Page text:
Divine Feminine wisdom for a world gone mad

If we’ve lived differently before, we can choose to do it again.

Sometimes a memory hits me out of the blue.

It’s the year 2000, and I’m sitting in a Mexican dive bar, a block off of Chicago’s Michigan Avenue. I’m steadily working my way through a pack of cigarettes and one too many margaritas, in deep conversation with a friend from work.

I tell him I won’t be satisfied with my life unless I’ve done something big and important, something that makes the world a better place. He laughs good-naturedly at this and asks me why. Isn’t it enough to work hard, have a family, and raise them well in a nice home?

I’m a little envious of his low standards, even as I find myself piously looking down on them. Not good enough, I tell him. I have to do more.

“More,” however, was a vague concept that never really got more detailed. I dreamed of quitting my job in PR and doing something more worthwhile. I thought a lot about teaching overseas. I fantasized about adopting children from impoverished countries.

Instead, I moved to California and started my own company. I tried to create a positive work environment, and I donated money to charities that promoted women’s career opportunities and girls’ education. Instead of adopting children, I had two of my own. In many ways, my life has looked a lot like the one my friend described, the one I was so dismissive of when I was in my early 20s.

At the time, I didn’t understand that my need to save the world came from a sense of inadequacy and a desire to prove my own self-worth, with a dose of white savior complex added in for good measure. Those discoveries would take another decade and a half to sink in.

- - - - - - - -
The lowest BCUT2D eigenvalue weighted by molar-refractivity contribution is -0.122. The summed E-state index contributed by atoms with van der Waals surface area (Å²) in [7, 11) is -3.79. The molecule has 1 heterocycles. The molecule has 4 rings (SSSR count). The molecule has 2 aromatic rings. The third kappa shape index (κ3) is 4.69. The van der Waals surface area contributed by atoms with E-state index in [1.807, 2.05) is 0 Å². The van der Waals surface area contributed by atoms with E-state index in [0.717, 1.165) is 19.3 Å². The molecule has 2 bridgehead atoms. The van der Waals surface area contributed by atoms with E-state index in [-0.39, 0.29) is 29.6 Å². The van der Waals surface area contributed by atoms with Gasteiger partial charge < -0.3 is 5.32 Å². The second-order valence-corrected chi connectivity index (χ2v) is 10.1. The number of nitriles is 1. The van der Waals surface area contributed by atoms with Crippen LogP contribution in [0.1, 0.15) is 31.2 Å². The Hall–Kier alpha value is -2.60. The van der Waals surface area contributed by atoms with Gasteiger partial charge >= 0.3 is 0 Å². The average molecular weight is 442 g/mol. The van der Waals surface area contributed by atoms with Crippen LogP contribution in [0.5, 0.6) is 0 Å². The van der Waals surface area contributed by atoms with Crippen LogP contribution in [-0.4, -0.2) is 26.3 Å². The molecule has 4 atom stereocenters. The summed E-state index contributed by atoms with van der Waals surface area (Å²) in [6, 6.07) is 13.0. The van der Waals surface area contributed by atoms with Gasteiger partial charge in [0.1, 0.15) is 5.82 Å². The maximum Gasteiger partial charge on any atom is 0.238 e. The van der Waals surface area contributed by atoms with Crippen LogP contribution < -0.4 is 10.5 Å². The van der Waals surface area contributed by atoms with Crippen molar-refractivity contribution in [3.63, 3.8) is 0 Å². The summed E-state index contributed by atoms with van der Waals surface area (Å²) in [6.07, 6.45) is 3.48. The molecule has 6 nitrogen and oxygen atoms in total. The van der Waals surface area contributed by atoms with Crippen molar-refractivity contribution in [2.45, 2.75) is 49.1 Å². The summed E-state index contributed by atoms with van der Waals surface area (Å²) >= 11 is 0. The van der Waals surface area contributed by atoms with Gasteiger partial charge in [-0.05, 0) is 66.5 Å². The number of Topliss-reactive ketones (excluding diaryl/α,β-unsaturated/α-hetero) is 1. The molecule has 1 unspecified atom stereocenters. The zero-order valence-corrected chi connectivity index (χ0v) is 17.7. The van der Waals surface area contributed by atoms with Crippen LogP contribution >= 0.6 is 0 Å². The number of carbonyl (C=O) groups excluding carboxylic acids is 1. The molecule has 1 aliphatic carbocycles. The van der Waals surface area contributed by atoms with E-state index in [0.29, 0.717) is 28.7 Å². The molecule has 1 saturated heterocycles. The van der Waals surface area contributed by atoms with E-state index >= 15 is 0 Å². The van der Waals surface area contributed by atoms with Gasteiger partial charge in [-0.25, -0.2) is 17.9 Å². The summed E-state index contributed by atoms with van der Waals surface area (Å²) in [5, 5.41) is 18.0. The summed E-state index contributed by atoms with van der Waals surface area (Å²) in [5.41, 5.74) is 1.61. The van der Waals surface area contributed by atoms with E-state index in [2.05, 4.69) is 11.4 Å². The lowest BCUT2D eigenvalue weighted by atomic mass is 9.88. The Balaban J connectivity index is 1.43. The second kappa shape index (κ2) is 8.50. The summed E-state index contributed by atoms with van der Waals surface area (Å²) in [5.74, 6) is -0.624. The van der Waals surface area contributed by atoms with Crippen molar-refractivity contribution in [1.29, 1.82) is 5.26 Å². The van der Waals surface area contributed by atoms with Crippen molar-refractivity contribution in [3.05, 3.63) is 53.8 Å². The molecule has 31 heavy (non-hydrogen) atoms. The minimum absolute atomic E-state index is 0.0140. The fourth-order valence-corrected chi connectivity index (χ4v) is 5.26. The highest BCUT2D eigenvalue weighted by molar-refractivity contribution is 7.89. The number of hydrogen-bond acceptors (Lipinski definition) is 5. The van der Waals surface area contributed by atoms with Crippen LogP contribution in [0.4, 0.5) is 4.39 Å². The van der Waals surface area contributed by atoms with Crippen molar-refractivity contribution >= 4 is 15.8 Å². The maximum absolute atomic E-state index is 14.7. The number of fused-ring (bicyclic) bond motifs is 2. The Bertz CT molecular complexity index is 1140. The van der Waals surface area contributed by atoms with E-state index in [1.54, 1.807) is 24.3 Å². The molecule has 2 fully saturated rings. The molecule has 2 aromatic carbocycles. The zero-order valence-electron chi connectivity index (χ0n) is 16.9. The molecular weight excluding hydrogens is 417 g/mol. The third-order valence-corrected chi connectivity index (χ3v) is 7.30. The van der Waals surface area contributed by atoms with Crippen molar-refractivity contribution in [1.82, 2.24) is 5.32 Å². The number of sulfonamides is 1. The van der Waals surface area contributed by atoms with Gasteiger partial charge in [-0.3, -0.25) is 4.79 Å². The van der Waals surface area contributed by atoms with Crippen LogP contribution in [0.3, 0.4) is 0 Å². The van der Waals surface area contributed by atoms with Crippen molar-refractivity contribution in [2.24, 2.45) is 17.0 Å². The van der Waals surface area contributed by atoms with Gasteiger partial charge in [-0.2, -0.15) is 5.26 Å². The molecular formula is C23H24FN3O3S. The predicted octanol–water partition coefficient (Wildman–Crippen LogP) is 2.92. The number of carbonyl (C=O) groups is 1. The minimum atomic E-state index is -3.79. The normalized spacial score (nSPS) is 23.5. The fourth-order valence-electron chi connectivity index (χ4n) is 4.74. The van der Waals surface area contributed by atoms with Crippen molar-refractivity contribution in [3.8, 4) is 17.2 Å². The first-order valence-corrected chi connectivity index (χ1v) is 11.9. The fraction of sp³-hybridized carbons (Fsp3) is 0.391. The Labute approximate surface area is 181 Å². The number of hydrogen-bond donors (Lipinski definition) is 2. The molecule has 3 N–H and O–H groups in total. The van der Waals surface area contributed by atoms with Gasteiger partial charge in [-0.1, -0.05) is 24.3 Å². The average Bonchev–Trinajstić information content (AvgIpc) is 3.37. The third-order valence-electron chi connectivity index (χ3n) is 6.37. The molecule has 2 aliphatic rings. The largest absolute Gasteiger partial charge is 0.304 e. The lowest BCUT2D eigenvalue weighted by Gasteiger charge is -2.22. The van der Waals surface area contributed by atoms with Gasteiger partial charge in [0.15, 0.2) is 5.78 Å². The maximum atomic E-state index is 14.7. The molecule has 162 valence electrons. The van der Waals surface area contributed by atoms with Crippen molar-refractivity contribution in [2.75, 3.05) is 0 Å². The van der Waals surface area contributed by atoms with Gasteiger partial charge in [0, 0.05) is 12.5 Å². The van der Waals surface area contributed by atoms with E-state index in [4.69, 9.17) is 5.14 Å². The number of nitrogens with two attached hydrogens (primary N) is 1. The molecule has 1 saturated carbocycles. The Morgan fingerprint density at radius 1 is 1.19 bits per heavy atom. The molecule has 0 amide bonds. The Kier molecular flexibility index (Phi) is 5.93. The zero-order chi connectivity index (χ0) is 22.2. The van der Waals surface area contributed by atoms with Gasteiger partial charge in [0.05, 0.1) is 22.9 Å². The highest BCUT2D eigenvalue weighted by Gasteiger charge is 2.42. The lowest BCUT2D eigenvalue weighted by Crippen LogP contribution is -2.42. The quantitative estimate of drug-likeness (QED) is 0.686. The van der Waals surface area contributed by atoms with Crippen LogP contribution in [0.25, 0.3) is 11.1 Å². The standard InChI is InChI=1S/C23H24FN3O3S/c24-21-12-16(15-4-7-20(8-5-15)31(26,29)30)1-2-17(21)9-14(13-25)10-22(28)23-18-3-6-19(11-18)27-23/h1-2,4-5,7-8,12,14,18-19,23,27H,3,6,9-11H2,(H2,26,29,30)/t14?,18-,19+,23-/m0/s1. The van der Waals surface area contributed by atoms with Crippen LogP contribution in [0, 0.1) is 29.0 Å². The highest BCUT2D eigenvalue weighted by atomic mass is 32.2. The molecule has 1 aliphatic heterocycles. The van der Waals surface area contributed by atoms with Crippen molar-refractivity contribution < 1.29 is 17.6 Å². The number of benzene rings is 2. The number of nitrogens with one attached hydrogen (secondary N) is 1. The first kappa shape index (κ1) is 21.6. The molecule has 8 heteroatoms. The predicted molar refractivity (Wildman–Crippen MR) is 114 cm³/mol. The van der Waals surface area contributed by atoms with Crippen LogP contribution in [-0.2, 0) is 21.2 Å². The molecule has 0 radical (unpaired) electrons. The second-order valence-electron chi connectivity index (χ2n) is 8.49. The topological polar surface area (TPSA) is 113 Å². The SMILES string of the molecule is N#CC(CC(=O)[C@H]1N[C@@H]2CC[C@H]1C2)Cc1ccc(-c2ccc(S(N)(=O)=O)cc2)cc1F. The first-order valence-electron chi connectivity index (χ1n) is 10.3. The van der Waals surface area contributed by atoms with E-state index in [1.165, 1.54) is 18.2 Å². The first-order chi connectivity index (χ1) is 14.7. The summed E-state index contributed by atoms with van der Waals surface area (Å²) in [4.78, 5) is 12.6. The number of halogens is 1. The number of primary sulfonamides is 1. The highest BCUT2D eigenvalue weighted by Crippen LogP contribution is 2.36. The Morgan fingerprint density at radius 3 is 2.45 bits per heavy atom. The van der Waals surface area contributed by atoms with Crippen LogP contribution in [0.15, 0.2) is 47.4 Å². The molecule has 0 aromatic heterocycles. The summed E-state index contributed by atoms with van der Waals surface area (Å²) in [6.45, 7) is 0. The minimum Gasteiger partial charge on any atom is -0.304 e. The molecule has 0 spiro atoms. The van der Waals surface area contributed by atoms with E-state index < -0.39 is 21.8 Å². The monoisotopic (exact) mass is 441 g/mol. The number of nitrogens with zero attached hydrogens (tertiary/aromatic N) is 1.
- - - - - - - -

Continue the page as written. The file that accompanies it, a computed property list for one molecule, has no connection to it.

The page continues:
The memory of that conversation returned to me on a recent morning walk around my neighborhood. The world looks a lot different than it did back then, and the stakes seem so much higher now. I see fear, anger, and misinformation everywhere I look. I see lines drawn in the sand and an absolute refusal to listen to anyone with a different viewpoint. I can only take so much of the news before I sink into rage and hopelessness, which doesn’t seem to be helping anyone, either.

Instead, I’ve been reading about the racism of well-meaning white folks. I’ve been learning how the feminist movement has changed since my own time in graduate school. And I’ve been considering how spiritual communities and personal transformation can be places to hide from the harsh realities of the world. Once again, I’ve been thinking about how I can contribute to a better world and questioning what my contribution should be.

I thought I had this all figured out. When I chose to sell my company and focus on researching and writing about Divine Feminine wisdom traditions, my purpose seemed crystal clear: I felt a responsibility to bring this ancient wisdom back to the forefront. Every time I tune into the news, though, the doubt creeps in. What do ancient spiritual traditions that predate written records have in common with this messy, unbelievably cruel world we inhabit today? Quite possibly nothing — which, I’m realizing, is exactly why they may be relevant and useful to our current predicament.

There is nothing in our culture today that exists outside of the “imperialist white supremacist capitalist patriarchy,” to use the term coined by feminist theorist and activist bell hooks. We cannot find any corner that hasn’t been tainted by it, including and especially our spiritual traditions.

If we’ve lived differently before, we can choose to do it again.

In her book Radical Dharma, Reverend angel Kyodo williams notes this very challenge when employing Buddhist methodology to provide liberation from systemic racism. This methodology was still “forged within the very same constructs it seems to undermine: orientations toward divide and conquer, competition over cooperation, power over rather than with us and them,” writes williams.

We need no institution to tell us what to do, and we need no savior outside of ourselves.